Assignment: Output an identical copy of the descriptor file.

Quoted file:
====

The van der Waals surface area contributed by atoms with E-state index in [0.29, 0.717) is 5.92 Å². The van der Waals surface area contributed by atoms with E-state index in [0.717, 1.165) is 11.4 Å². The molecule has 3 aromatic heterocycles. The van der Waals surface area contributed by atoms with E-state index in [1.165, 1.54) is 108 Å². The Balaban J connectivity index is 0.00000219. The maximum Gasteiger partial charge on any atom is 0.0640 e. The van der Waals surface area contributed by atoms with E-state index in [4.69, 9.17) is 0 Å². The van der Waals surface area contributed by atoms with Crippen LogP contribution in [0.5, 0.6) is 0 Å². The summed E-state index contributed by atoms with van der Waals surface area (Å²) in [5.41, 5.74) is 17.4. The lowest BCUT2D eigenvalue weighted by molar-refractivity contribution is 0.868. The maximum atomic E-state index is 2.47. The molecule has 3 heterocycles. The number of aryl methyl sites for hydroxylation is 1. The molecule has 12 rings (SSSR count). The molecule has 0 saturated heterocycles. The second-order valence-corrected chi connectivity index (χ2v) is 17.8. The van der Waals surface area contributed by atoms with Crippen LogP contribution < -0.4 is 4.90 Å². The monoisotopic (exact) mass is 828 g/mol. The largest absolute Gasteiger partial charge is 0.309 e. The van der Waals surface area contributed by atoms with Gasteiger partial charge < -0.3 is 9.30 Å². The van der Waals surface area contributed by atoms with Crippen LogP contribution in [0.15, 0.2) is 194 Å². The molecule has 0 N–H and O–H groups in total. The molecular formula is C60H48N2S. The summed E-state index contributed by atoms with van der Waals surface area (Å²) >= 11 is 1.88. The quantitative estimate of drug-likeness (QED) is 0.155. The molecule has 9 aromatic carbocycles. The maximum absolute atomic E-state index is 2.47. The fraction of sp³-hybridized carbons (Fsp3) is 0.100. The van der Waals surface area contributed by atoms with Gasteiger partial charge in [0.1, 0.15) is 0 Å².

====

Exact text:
The van der Waals surface area contributed by atoms with E-state index in [0.29, 0.717) is 5.92 Å². The van der Waals surface area contributed by atoms with E-state index in [0.717, 1.165) is 11.4 Å². The molecule has 3 aromatic heterocycles. The van der Waals surface area contributed by atoms with E-state index in [1.165, 1.54) is 108 Å². The Balaban J connectivity index is 0.00000219. The maximum Gasteiger partial charge on any atom is 0.0640 e. The van der Waals surface area contributed by atoms with E-state index in [4.69, 9.17) is 0 Å². The van der Waals surface area contributed by atoms with Crippen LogP contribution in [0.5, 0.6) is 0 Å². The summed E-state index contributed by atoms with van der Waals surface area (Å²) in [5.41, 5.74) is 17.4. The lowest BCUT2D eigenvalue weighted by molar-refractivity contribution is 0.868. The maximum atomic E-state index is 2.47. The molecule has 3 heterocycles. The number of aryl methyl sites for hydroxylation is 1. The molecule has 12 rings (SSSR count). The molecule has 0 saturated heterocycles. The second-order valence-corrected chi connectivity index (χ2v) is 17.8. The van der Waals surface area contributed by atoms with Crippen LogP contribution < -0.4 is 4.90 Å². The monoisotopic (exact) mass is 828 g/mol. The largest absolute Gasteiger partial charge is 0.309 e. The van der Waals surface area contributed by atoms with Gasteiger partial charge < -0.3 is 9.30 Å². The van der Waals surface area contributed by atoms with Crippen LogP contribution in [0.15, 0.2) is 194 Å². The molecule has 0 N–H and O–H groups in total. The molecular formula is C60H48N2S. The summed E-state index contributed by atoms with van der Waals surface area (Å²) >= 11 is 1.88. The quantitative estimate of drug-likeness (QED) is 0.155. The molecule has 9 aromatic carbocycles. The maximum absolute atomic E-state index is 2.47. The fraction of sp³-hybridized carbons (Fsp3) is 0.100. The van der Waals surface area contributed by atoms with Gasteiger partial charge in [0.1, 0.15) is 0 Å².